Jeffery makes (almost) Anything

Project 7 : Programming Microcontrollers

Programs to Download and install

To compile the scripts for the board I needed avr-gcc. This can be installed once homebrew is installed on mac. In the website's words: "Homebrew installs the stuff you need that Apple didn’t." instead of us having to run many lines of code.

To install Homebrew I ran the following:

-e "$(curl -fsSL"

Then I make the repository and install avr-gcc:

brew tap osx-cross/avr
brew install avr-libc

To send the code to the board, I also need avr-dude, installed with:

install avrdude --with-usb

Once this is set up, I can use these directly or run them through makefiles. This is what I did, using this format (simply changing the name of the file at the top):

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With this makefile there are three terminal commands to remember:

make -f [makefile_name].make // compile the .c code and make hex file
make -f [makefile_name].make program-usbtiny // sending program
make -f [makefile_name].make program-usbtiny-fuses // sending program and set the external clock (only need to use once)

I also installed the Arduino software, which provides an environment for coding in C with additional libraries. In order to program ATtiny microcontrollers from the environment it was necessary to download some settings. I went to the tutorial on the High-Low Tech website. They show that we can put the following link in the "Additional Boards Manager URLs" (under Preferences):


Once that is done, do Tools > Board > ATtiny > install, then the board utilities can be used in Tools > Board.

First Try at Programming

At first I used the example code found in Rob's tutorial. I used the third version in the tutorial; however the pin numbers of my board were switched around compared to those in the example program so I had to change the macro PA5 to PA3 (for the button), PB2 to PA7 (for the LED), PORTA to PORTB, DDRA to DDRB (see ahead for an explanation of these terms).

Hooking up the cables right took some verifying:

  1. A mini-usb cable from the computer to the fabISP programmer
  2. The 6-pin FTDI cable connected to the hello-world board, making sure the direction is correct (ground is black, red is VCC)
  3. The 6 wire ribbon cable between 6 pin headers between the 2 boards (make sure ground connects to ground)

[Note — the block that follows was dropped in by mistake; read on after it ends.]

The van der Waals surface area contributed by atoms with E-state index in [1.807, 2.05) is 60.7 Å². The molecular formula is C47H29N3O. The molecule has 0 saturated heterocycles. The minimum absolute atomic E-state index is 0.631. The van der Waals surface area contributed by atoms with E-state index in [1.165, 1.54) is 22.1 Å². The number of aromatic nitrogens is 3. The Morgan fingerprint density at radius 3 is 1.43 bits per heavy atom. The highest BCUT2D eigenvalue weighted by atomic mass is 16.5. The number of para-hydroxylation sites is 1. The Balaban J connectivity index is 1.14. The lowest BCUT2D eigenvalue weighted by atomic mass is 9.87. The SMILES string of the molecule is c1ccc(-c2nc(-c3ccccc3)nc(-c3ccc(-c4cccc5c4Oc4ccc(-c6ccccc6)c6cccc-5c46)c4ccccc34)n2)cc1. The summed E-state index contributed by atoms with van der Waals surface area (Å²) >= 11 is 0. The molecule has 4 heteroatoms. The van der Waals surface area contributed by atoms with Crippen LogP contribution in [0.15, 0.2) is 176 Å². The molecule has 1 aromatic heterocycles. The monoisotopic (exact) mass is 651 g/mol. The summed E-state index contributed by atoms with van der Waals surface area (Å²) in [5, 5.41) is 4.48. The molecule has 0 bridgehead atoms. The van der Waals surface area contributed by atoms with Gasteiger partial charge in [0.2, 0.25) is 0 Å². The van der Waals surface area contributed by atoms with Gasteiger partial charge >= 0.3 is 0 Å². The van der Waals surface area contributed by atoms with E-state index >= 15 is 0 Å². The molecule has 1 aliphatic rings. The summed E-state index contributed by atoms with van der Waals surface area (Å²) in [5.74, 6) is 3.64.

After making the right connections and make commands, the LED was turning on when I pressed the button: success!

Learning about programming

I used the first few chapters of the very helpful book "Make: AVR Programming". The author has a bunch of useful examples and header files on Github. I compiled several notes on the programming:

On the micro controllers in general (different models, pin organization, components, peripherals):

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Avrdude commands, errors and makefile commands:

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Makefile basics:

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Most important of all, AVR programming basics: Hardware registers, var types, and usefule header files

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Making my own Programs

After learning the basics, I made a few programs from scratch, trying out different methods, from bitwise manipulation to using macros. I also changed the effect: flashing when pressed, change in luminosity, a fade effect, and choosing a rnadom luminosity. Here are the different effects:

The first iteration (the flashing effect), used explicit bit assignment and manipulations:

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The next iteration explored the use of PMW to get different luminosities:

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The third program has the same effect but uses macros to change bits:

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The next iteration implements a fading effect: every press decreases the luminosity:

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The fifth version chooses the luminosities at random:

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The sixth version has the same fade effect but uses many more macros:

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With these programs I got to understand all the different layers of code. I also got to play around with PWM a bunch, but only with brute force explicit delays. Steps for the future include:

  1. I am hoping to define macros so as to make the their use and defining a bit less redundant. I could do this by looking at how to concatenate macros.
  2. How PWM would be set up explicitly without a loop (so that different frequencies can run at the same time and the chip can do other things at the same time)
  3. Learning to use Interupt loops as opposed to querying if something has happened at each loop
  4. Using the arduino environment and libraries
  5. Checking in more detail the functioning of avr-gcc. Apparently the command 'objdump' recomposes code from the assembly code avr-gcc made, hence showing how the compiler is making my code more efficient.


Tools used